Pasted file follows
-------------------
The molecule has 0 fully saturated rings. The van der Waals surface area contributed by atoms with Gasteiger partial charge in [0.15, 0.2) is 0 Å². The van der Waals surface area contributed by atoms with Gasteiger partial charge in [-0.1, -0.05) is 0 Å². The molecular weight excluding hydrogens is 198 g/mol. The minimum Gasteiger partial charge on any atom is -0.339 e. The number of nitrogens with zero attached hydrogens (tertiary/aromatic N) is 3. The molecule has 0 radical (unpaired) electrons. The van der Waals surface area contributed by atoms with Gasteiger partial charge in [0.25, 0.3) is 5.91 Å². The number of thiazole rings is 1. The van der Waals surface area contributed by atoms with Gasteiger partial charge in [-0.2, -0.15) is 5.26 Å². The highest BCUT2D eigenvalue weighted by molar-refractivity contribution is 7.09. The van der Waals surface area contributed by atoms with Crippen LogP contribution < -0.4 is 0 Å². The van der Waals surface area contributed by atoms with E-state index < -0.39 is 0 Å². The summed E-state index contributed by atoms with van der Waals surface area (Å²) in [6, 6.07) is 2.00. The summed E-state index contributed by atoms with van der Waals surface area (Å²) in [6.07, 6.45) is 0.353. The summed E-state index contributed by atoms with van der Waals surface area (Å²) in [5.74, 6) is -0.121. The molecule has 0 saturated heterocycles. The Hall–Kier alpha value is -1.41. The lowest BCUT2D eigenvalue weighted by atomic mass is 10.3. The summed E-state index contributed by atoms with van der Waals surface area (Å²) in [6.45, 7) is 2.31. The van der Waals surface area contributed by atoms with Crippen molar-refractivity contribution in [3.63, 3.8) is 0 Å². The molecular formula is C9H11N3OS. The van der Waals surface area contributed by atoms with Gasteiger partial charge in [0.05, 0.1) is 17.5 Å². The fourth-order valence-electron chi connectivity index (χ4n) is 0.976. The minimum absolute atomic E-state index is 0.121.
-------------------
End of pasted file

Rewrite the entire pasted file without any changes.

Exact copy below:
The molecule has 0 fully saturated rings. The van der Waals surface area contributed by atoms with Gasteiger partial charge in [0.15, 0.2) is 0 Å². The van der Waals surface area contributed by atoms with Gasteiger partial charge in [-0.1, -0.05) is 0 Å². The molecular weight excluding hydrogens is 198 g/mol. The minimum Gasteiger partial charge on any atom is -0.339 e. The number of nitrogens with zero attached hydrogens (tertiary/aromatic N) is 3. The molecule has 0 radical (unpaired) electrons. The van der Waals surface area contributed by atoms with Gasteiger partial charge in [0.25, 0.3) is 5.91 Å². The number of thiazole rings is 1. The van der Waals surface area contributed by atoms with Gasteiger partial charge in [-0.2, -0.15) is 5.26 Å². The highest BCUT2D eigenvalue weighted by molar-refractivity contribution is 7.09. The van der Waals surface area contributed by atoms with Crippen LogP contribution < -0.4 is 0 Å². The van der Waals surface area contributed by atoms with E-state index < -0.39 is 0 Å². The summed E-state index contributed by atoms with van der Waals surface area (Å²) in [6, 6.07) is 2.00. The summed E-state index contributed by atoms with van der Waals surface area (Å²) in [6.07, 6.45) is 0.353. The summed E-state index contributed by atoms with van der Waals surface area (Å²) in [5.74, 6) is -0.121. The molecule has 0 saturated heterocycles. The Hall–Kier alpha value is -1.41. The lowest BCUT2D eigenvalue weighted by atomic mass is 10.3. The summed E-state index contributed by atoms with van der Waals surface area (Å²) in [6.45, 7) is 2.31. The van der Waals surface area contributed by atoms with Crippen molar-refractivity contribution in [3.63, 3.8) is 0 Å². The molecular formula is C9H11N3OS. The van der Waals surface area contributed by atoms with Gasteiger partial charge in [0.05, 0.1) is 17.5 Å². The fourth-order valence-electron chi connectivity index (χ4n) is 0.976. The minimum absolute atomic E-state index is 0.121.